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Hesitancy rates are falling but they’re still sizable, especially among certain groups. Easy access and trusted community messengers are keys to moving the needle.
Page A1 August 20, 2018
Mary Chesnut studied her family’s slaves while Fort Sumter burned a few miles away in Charleston Harbor. In the predawn hours of April 12, 1861—150 years ago—Confederate batteries thundered down ...
Seven decades ago, Eugene Odum had a vision. A University of Georgia ecologist, Odum aimed to train a cadre of young scientists to monitor and repair environmental problems created by modern atomic industry.
June 2021 feature. Within a few decades, transplant patients might opt for live, lab-grown kidneys and other organs rather than risk languishing for years on donor-organ queues.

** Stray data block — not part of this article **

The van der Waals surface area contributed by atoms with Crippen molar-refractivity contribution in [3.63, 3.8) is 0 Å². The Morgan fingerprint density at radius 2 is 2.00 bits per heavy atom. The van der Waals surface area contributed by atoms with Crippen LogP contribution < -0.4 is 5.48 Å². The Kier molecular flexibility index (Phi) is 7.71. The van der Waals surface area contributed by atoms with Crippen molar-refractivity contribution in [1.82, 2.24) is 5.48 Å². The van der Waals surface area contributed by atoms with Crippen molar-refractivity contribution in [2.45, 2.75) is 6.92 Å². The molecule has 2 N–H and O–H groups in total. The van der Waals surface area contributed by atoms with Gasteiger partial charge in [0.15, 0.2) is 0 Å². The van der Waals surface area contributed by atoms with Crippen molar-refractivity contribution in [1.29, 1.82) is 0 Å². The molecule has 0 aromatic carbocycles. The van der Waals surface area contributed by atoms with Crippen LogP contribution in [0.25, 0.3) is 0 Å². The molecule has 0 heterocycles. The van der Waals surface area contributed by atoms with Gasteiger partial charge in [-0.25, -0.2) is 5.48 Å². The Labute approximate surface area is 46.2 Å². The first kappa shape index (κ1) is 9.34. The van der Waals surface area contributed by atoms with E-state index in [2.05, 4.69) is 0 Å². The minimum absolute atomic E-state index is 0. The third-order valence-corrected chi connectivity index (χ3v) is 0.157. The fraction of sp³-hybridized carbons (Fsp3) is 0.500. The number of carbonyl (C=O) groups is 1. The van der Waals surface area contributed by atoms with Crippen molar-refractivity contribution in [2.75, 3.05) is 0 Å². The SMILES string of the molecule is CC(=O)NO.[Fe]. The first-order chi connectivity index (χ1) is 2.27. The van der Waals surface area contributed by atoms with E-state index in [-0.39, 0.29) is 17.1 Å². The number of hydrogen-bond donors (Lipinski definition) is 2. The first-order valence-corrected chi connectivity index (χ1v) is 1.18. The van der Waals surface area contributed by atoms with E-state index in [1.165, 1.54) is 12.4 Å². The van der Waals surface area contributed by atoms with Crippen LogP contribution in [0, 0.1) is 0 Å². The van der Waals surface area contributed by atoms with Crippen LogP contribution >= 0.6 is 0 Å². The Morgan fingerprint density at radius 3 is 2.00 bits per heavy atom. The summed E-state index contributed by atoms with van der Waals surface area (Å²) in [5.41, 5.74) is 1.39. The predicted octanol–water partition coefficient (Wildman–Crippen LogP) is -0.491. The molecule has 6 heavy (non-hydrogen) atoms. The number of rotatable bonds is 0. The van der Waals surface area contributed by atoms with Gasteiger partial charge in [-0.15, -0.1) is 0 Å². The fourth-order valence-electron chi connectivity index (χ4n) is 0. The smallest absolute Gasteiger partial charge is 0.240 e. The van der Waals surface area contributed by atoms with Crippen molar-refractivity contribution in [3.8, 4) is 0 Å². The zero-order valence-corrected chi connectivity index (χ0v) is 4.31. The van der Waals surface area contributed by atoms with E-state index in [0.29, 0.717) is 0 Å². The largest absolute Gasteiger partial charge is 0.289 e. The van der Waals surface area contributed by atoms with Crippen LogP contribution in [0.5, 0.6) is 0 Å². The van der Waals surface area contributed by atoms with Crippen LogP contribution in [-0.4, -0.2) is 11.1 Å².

Will a COVID Vaccine Be Accepted? Social, behavioral scientists needed to advance effective public health messaging.
November 2020. A vaccine will not be effective if a significant portion of the population hesitates to get it.
Rice plantations shaped and reshaped the lowcountry geography and economy, making Charleston one of the richest cities in the world, but it was a wealth built primarily on slave labor.
Should Individuals Share Their Genomic Profiles? Researchers and patient advocates wrestle with privacy and ethical concerns.
Someday—not too far in the future—clinicians will routinely check our genomic profiles to diagnose illness, warn us about disease risks, or test how a condition is responding to treatment.
May 2020 feature.
Researchers Continue Quest to Contain Spread of COVID-19: Digital technologies aim to accelerate contact tracing.
August 2020 feature. As researchers and public-health experts struggle to contain a global pandemic, some are harnessing the latest digital technologies for epidemiological detective work.